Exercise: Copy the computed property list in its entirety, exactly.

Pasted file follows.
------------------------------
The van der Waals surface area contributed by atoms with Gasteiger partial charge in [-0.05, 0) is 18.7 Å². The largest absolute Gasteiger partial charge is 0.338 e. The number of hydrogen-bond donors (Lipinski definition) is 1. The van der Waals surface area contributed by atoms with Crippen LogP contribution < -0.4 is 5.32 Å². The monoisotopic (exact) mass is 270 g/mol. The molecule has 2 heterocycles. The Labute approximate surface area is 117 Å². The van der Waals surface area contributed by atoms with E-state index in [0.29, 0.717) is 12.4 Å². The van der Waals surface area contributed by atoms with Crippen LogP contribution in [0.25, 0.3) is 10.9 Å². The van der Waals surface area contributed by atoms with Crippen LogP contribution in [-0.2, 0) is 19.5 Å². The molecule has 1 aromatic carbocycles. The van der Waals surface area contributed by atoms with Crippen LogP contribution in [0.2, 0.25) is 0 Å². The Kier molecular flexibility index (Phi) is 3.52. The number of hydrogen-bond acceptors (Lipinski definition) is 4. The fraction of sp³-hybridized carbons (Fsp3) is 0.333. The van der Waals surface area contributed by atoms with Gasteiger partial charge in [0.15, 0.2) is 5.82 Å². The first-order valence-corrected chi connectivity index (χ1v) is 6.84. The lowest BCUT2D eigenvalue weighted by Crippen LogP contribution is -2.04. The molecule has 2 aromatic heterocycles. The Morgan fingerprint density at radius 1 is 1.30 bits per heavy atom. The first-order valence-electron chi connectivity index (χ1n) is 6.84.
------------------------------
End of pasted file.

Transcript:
The van der Waals surface area contributed by atoms with Gasteiger partial charge in [-0.05, 0) is 18.7 Å². The largest absolute Gasteiger partial charge is 0.338 e. The number of hydrogen-bond donors (Lipinski definition) is 1. The van der Waals surface area contributed by atoms with Crippen LogP contribution < -0.4 is 5.32 Å². The monoisotopic (exact) mass is 270 g/mol. The molecule has 2 heterocycles. The Labute approximate surface area is 117 Å². The van der Waals surface area contributed by atoms with E-state index in [0.29, 0.717) is 12.4 Å². The van der Waals surface area contributed by atoms with Crippen LogP contribution in [0.25, 0.3) is 10.9 Å². The van der Waals surface area contributed by atoms with Crippen LogP contribution in [-0.2, 0) is 19.5 Å². The molecule has 1 aromatic carbocycles. The van der Waals surface area contributed by atoms with Crippen LogP contribution in [0.2, 0.25) is 0 Å². The Kier molecular flexibility index (Phi) is 3.52. The number of hydrogen-bond acceptors (Lipinski definition) is 4. The fraction of sp³-hybridized carbons (Fsp3) is 0.333. The van der Waals surface area contributed by atoms with Gasteiger partial charge in [0.15, 0.2) is 5.82 Å². The first-order valence-corrected chi connectivity index (χ1v) is 6.84. The lowest BCUT2D eigenvalue weighted by Crippen LogP contribution is -2.04. The molecule has 2 aromatic heterocycles. The Morgan fingerprint density at radius 1 is 1.30 bits per heavy atom. The first-order valence-electron chi connectivity index (χ1n) is 6.84.